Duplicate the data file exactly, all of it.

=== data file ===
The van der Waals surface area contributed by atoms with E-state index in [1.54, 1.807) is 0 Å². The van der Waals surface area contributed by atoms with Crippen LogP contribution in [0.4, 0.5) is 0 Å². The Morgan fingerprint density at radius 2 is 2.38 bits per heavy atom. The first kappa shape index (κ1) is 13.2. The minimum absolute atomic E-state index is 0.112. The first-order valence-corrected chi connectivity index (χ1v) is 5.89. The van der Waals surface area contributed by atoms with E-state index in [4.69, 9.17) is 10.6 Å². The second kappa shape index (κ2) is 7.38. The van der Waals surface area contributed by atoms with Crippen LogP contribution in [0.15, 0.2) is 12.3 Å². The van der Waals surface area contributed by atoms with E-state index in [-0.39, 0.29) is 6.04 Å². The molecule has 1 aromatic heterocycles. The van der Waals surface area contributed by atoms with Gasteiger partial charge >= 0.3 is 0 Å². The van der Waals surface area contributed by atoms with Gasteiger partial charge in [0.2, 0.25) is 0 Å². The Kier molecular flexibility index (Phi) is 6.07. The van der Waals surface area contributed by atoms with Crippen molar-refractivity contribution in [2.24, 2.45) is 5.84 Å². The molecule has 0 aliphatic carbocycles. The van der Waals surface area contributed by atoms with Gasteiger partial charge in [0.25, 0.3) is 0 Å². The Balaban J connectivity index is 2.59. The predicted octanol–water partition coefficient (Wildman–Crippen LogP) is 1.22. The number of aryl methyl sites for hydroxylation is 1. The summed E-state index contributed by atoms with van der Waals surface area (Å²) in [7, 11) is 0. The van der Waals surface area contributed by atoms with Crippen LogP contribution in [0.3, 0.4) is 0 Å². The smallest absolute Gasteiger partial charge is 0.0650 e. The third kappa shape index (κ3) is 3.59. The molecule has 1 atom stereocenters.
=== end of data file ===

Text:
The van der Waals surface area contributed by atoms with E-state index in [1.54, 1.807) is 0 Å². The van der Waals surface area contributed by atoms with Crippen LogP contribution in [0.4, 0.5) is 0 Å². The Morgan fingerprint density at radius 2 is 2.38 bits per heavy atom. The first kappa shape index (κ1) is 13.2. The minimum absolute atomic E-state index is 0.112. The first-order valence-corrected chi connectivity index (χ1v) is 5.89. The van der Waals surface area contributed by atoms with E-state index in [4.69, 9.17) is 10.6 Å². The second kappa shape index (κ2) is 7.38. The van der Waals surface area contributed by atoms with Crippen LogP contribution in [0.15, 0.2) is 12.3 Å². The van der Waals surface area contributed by atoms with E-state index in [-0.39, 0.29) is 6.04 Å². The molecule has 1 aromatic heterocycles. The van der Waals surface area contributed by atoms with Gasteiger partial charge >= 0.3 is 0 Å². The van der Waals surface area contributed by atoms with Gasteiger partial charge in [0.2, 0.25) is 0 Å². The Kier molecular flexibility index (Phi) is 6.07. The van der Waals surface area contributed by atoms with Crippen molar-refractivity contribution in [2.24, 2.45) is 5.84 Å². The molecule has 0 aliphatic carbocycles. The van der Waals surface area contributed by atoms with Gasteiger partial charge in [0.25, 0.3) is 0 Å². The Balaban J connectivity index is 2.59. The predicted octanol–water partition coefficient (Wildman–Crippen LogP) is 1.22. The number of aryl methyl sites for hydroxylation is 1. The summed E-state index contributed by atoms with van der Waals surface area (Å²) in [7, 11) is 0. The van der Waals surface area contributed by atoms with Crippen LogP contribution in [0.3, 0.4) is 0 Å². The smallest absolute Gasteiger partial charge is 0.0650 e. The third kappa shape index (κ3) is 3.59. The molecule has 1 atom stereocenters.